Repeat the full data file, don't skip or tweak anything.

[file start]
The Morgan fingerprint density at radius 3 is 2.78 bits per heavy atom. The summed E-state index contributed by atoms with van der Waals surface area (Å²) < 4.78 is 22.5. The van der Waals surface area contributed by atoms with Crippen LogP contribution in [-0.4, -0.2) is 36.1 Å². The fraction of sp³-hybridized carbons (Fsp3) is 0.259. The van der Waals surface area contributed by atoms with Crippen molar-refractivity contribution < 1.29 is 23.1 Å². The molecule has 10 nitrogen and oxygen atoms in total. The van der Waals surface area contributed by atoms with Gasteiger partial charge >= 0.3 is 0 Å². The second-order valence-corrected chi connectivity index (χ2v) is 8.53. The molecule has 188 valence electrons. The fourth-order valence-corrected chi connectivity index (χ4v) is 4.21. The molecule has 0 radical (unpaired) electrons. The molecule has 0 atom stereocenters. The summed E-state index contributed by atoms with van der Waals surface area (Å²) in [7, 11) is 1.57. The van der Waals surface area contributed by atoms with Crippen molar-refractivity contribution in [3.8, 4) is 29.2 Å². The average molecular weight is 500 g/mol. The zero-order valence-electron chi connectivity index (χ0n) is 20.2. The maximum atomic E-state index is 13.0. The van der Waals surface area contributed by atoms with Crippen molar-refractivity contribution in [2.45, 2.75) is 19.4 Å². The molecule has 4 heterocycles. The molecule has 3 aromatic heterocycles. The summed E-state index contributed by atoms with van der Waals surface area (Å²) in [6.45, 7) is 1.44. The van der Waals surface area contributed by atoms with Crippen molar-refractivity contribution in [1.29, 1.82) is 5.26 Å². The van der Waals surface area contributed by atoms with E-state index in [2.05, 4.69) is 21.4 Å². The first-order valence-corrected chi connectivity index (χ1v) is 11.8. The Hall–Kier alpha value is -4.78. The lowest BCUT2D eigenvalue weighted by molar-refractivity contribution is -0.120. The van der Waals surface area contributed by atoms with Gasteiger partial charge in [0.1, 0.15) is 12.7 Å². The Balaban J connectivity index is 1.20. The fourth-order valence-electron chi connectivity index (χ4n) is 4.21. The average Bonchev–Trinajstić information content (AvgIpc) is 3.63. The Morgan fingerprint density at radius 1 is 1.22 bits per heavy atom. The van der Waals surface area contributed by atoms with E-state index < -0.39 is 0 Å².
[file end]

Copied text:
The Morgan fingerprint density at radius 3 is 2.78 bits per heavy atom. The summed E-state index contributed by atoms with van der Waals surface area (Å²) < 4.78 is 22.5. The van der Waals surface area contributed by atoms with Crippen LogP contribution in [-0.4, -0.2) is 36.1 Å². The fraction of sp³-hybridized carbons (Fsp3) is 0.259. The van der Waals surface area contributed by atoms with Crippen molar-refractivity contribution < 1.29 is 23.1 Å². The molecule has 10 nitrogen and oxygen atoms in total. The van der Waals surface area contributed by atoms with Gasteiger partial charge >= 0.3 is 0 Å². The second-order valence-corrected chi connectivity index (χ2v) is 8.53. The molecule has 188 valence electrons. The fourth-order valence-corrected chi connectivity index (χ4v) is 4.21. The molecule has 0 radical (unpaired) electrons. The molecule has 0 atom stereocenters. The summed E-state index contributed by atoms with van der Waals surface area (Å²) in [7, 11) is 1.57. The van der Waals surface area contributed by atoms with Crippen molar-refractivity contribution in [3.8, 4) is 29.2 Å². The average molecular weight is 500 g/mol. The zero-order valence-electron chi connectivity index (χ0n) is 20.2. The maximum atomic E-state index is 13.0. The van der Waals surface area contributed by atoms with Crippen molar-refractivity contribution in [2.45, 2.75) is 19.4 Å². The molecule has 4 heterocycles. The molecule has 3 aromatic heterocycles. The summed E-state index contributed by atoms with van der Waals surface area (Å²) in [6.45, 7) is 1.44. The van der Waals surface area contributed by atoms with Crippen molar-refractivity contribution in [1.29, 1.82) is 5.26 Å². The van der Waals surface area contributed by atoms with E-state index in [2.05, 4.69) is 21.4 Å². The first-order valence-corrected chi connectivity index (χ1v) is 11.8. The Hall–Kier alpha value is -4.78. The lowest BCUT2D eigenvalue weighted by molar-refractivity contribution is -0.120. The van der Waals surface area contributed by atoms with Gasteiger partial charge in [0.1, 0.15) is 12.7 Å². The Balaban J connectivity index is 1.20. The fourth-order valence-electron chi connectivity index (χ4n) is 4.21. The average Bonchev–Trinajstić information content (AvgIpc) is 3.63. The Morgan fingerprint density at radius 1 is 1.22 bits per heavy atom. The van der Waals surface area contributed by atoms with E-state index < -0.39 is 0 Å².